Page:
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Master Sgt. Thomas Carrigan
Master Sgt. Thomas Carrigan (Brian S. Orban / Courtesy of U.S. Air Force)

PYEONGTAEK, South Korea — Although he may not see it by Christmas, Air Force Master Sgt. Thomas Carrigan’s bank account soon will be a few thousand dollars bigger.

Carrigan, 42, of the 8th Fighter Wing at Kunsan Air Base, is electrical systems superintendent with the wing’s 8th Civil Engineer Squadron.

One night about two months ago, he e-mailed a cost-saving idea to the Air Force suggestion program IDEA — Innovative Development Through Employee Awareness.

He told the Air Force it could save money if it would replace incandescent light fixtures on Kunsan’s taxiway with LED fixtures. LED stands for light-emitting diode. The lights help pilots see the edges of the taxiway.

Each LED fixture would cost about a third less than the incandescent fixtures, Carrigan reasoned. It would consume less energy — four watts for an LED versus 45 watts for an incandescent. It would last far longer: An incandescent fixture needs replacing after about 90 days while the LED fixtures last five to 10 years. And the LED unit would emit a brighter, sharper light, making it more effective for pilots trying to keep within the taxiway.

By Carrigan’s calculations, the move could save the Air Force almost $1.5 million over 10 years.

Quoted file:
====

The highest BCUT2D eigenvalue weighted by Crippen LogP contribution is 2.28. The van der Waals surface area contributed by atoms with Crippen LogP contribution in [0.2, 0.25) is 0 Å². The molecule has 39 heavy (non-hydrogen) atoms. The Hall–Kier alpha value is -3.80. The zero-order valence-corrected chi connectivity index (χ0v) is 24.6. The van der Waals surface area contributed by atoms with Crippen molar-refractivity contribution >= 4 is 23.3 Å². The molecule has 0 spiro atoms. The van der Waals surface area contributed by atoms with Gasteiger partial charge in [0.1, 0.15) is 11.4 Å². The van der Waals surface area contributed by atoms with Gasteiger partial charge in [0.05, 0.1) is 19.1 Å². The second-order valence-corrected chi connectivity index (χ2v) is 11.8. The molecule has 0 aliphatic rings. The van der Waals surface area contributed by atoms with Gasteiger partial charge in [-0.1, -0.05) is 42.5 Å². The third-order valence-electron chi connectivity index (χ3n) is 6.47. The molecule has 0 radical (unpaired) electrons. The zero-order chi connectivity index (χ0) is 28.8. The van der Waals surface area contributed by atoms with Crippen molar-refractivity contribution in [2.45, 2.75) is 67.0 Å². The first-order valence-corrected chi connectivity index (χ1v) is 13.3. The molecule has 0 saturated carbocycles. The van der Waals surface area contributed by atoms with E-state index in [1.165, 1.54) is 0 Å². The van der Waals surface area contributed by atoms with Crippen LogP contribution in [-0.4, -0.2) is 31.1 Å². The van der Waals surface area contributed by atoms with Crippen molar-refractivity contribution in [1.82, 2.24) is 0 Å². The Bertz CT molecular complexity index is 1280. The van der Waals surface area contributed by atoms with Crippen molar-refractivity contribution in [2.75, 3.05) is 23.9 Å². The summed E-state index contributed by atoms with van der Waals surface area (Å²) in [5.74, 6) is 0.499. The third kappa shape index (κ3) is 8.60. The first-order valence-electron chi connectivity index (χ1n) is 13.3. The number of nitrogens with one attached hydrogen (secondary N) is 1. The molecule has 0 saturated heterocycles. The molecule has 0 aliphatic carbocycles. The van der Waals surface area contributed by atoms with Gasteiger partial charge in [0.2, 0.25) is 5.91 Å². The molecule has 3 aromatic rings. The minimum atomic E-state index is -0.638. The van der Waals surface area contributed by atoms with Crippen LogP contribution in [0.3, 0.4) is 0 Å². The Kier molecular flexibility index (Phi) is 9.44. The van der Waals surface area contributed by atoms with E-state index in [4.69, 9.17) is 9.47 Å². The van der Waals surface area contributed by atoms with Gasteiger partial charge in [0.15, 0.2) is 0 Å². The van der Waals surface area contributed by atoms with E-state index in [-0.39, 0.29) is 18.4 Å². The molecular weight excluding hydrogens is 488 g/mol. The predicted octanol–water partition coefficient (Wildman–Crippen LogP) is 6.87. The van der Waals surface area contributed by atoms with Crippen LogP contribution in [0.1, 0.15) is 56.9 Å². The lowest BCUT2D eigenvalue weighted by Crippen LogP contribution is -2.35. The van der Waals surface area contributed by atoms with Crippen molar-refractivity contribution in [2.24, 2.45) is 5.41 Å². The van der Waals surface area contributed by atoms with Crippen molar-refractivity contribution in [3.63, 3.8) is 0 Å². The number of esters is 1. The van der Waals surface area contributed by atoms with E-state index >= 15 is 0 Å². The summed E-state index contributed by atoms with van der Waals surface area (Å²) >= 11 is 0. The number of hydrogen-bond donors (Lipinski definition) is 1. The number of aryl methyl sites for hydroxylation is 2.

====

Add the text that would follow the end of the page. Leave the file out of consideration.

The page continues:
Within days, the IDEA program e-mailed Carrigan with news that they’d accepted his suggestion for further review. Then they contacted Carrigan’s unit and asked some engineers to make their own calculations of how much money a switch to LEDs might save.

About two weeks ago, Carrigan returned to his office after lunch and checked his e-mail.

IDEA had adopted his idea.

“I thought it was great,” the married father of three said Wednesday. “I just picture the season, the holiday season. I knew there was a cash award for it and I thought it would be a great Christmas bonus.”

To those whose suggestions it adopts, the IDEA program pays three percent of the estimated first year’s savings if the idea was from within the airman’s own job responsibility, and 15 percent if outside that job responsibility. Awards may not exceed $10,000.

The IDEA program will pay Carrigan $4,387 (before taxes are deducted) — three percent of the first year’s savings from his suggestion.

For Carrigan, the LED idea was not new. He’d suggested it to officials at Whiteman Air Force Base, Mo., while stationed there in the winter of 2003. That base adopted the idea for its 500 or so taxiway lights, but Carrigan didn’t submit the suggestion to the IDEA program that time.

In all, Carrigan has pitched six ideas to the IDEA program during his 17 years in the Air Force. The program has adopted five of them, all for one or another kind of lighting improvement, and has awarded him a total of almost $10,000.

Kunsan plans to start installing the LEDs on the taxiway once funding becomes available, Carrigan said.


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